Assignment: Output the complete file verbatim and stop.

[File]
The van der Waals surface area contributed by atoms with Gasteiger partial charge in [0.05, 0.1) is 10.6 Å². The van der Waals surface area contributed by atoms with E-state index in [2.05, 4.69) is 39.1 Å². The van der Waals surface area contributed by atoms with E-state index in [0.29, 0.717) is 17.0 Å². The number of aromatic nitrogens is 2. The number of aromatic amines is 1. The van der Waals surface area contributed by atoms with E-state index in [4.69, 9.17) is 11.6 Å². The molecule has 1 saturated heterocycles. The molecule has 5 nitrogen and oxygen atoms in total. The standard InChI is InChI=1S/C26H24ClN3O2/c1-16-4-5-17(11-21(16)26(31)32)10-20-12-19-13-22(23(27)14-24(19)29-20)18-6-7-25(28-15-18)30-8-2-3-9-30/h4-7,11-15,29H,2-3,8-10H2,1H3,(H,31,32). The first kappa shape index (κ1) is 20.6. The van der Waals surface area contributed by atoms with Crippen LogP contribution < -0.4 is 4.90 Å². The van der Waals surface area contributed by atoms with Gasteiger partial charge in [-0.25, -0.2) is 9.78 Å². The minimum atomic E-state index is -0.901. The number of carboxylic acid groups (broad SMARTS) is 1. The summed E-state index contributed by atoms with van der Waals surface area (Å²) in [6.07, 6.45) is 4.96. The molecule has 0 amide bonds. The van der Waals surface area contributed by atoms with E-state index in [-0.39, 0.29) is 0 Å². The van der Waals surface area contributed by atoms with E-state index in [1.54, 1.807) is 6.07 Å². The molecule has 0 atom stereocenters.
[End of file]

The van der Waals surface area contributed by atoms with Gasteiger partial charge in [0.05, 0.1) is 10.6 Å². The van der Waals surface area contributed by atoms with E-state index in [2.05, 4.69) is 39.1 Å². The van der Waals surface area contributed by atoms with E-state index in [0.29, 0.717) is 17.0 Å². The number of aromatic nitrogens is 2. The number of aromatic amines is 1. The van der Waals surface area contributed by atoms with E-state index in [4.69, 9.17) is 11.6 Å². The molecule has 1 saturated heterocycles. The molecule has 5 nitrogen and oxygen atoms in total. The standard InChI is InChI=1S/C26H24ClN3O2/c1-16-4-5-17(11-21(16)26(31)32)10-20-12-19-13-22(23(27)14-24(19)29-20)18-6-7-25(28-15-18)30-8-2-3-9-30/h4-7,11-15,29H,2-3,8-10H2,1H3,(H,31,32). The first kappa shape index (κ1) is 20.6. The van der Waals surface area contributed by atoms with Crippen LogP contribution < -0.4 is 4.90 Å². The van der Waals surface area contributed by atoms with Gasteiger partial charge in [-0.25, -0.2) is 9.78 Å². The minimum atomic E-state index is -0.901. The number of carboxylic acid groups (broad SMARTS) is 1. The summed E-state index contributed by atoms with van der Waals surface area (Å²) in [6.07, 6.45) is 4.96. The molecule has 0 amide bonds. The van der Waals surface area contributed by atoms with E-state index in [-0.39, 0.29) is 0 Å². The van der Waals surface area contributed by atoms with E-state index in [1.54, 1.807) is 6.07 Å². The molecule has 0 atom stereocenters.